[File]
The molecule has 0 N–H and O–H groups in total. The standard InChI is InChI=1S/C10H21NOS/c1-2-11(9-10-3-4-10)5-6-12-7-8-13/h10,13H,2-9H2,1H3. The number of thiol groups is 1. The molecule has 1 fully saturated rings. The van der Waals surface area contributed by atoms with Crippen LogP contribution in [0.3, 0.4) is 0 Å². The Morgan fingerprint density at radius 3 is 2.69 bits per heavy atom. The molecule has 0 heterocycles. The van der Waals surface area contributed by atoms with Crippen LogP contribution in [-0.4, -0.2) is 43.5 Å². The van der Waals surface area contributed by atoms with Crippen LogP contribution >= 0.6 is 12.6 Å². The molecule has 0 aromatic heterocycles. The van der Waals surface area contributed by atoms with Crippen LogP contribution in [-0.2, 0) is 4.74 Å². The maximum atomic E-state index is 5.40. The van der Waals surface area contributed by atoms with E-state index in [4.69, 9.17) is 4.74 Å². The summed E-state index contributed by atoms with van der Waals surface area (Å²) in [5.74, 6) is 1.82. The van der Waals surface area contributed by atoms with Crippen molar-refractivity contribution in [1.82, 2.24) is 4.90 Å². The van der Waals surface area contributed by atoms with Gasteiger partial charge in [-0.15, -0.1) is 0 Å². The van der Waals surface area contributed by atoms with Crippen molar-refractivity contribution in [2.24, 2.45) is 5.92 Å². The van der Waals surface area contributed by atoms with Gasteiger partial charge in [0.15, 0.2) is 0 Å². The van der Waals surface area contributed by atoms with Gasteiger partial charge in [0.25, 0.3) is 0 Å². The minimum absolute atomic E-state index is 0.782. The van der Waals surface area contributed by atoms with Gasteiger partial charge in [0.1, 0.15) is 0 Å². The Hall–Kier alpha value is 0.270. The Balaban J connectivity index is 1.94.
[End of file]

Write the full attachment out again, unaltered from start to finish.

The molecule has 0 N–H and O–H groups in total. The standard InChI is InChI=1S/C10H21NOS/c1-2-11(9-10-3-4-10)5-6-12-7-8-13/h10,13H,2-9H2,1H3. The number of thiol groups is 1. The molecule has 1 fully saturated rings. The van der Waals surface area contributed by atoms with Crippen LogP contribution in [0.3, 0.4) is 0 Å². The Morgan fingerprint density at radius 3 is 2.69 bits per heavy atom. The molecule has 0 heterocycles. The van der Waals surface area contributed by atoms with Crippen LogP contribution in [-0.4, -0.2) is 43.5 Å². The van der Waals surface area contributed by atoms with Crippen LogP contribution >= 0.6 is 12.6 Å². The molecule has 0 aromatic heterocycles. The van der Waals surface area contributed by atoms with Crippen LogP contribution in [-0.2, 0) is 4.74 Å². The maximum atomic E-state index is 5.40. The van der Waals surface area contributed by atoms with E-state index in [4.69, 9.17) is 4.74 Å². The summed E-state index contributed by atoms with van der Waals surface area (Å²) in [5.74, 6) is 1.82. The van der Waals surface area contributed by atoms with Crippen molar-refractivity contribution in [1.82, 2.24) is 4.90 Å². The van der Waals surface area contributed by atoms with Gasteiger partial charge in [-0.15, -0.1) is 0 Å². The van der Waals surface area contributed by atoms with Crippen molar-refractivity contribution in [2.24, 2.45) is 5.92 Å². The van der Waals surface area contributed by atoms with Gasteiger partial charge in [0.15, 0.2) is 0 Å². The van der Waals surface area contributed by atoms with Gasteiger partial charge in [0.25, 0.3) is 0 Å². The minimum absolute atomic E-state index is 0.782. The van der Waals surface area contributed by atoms with Gasteiger partial charge in [0.1, 0.15) is 0 Å². The Hall–Kier alpha value is 0.270. The Balaban J connectivity index is 1.94.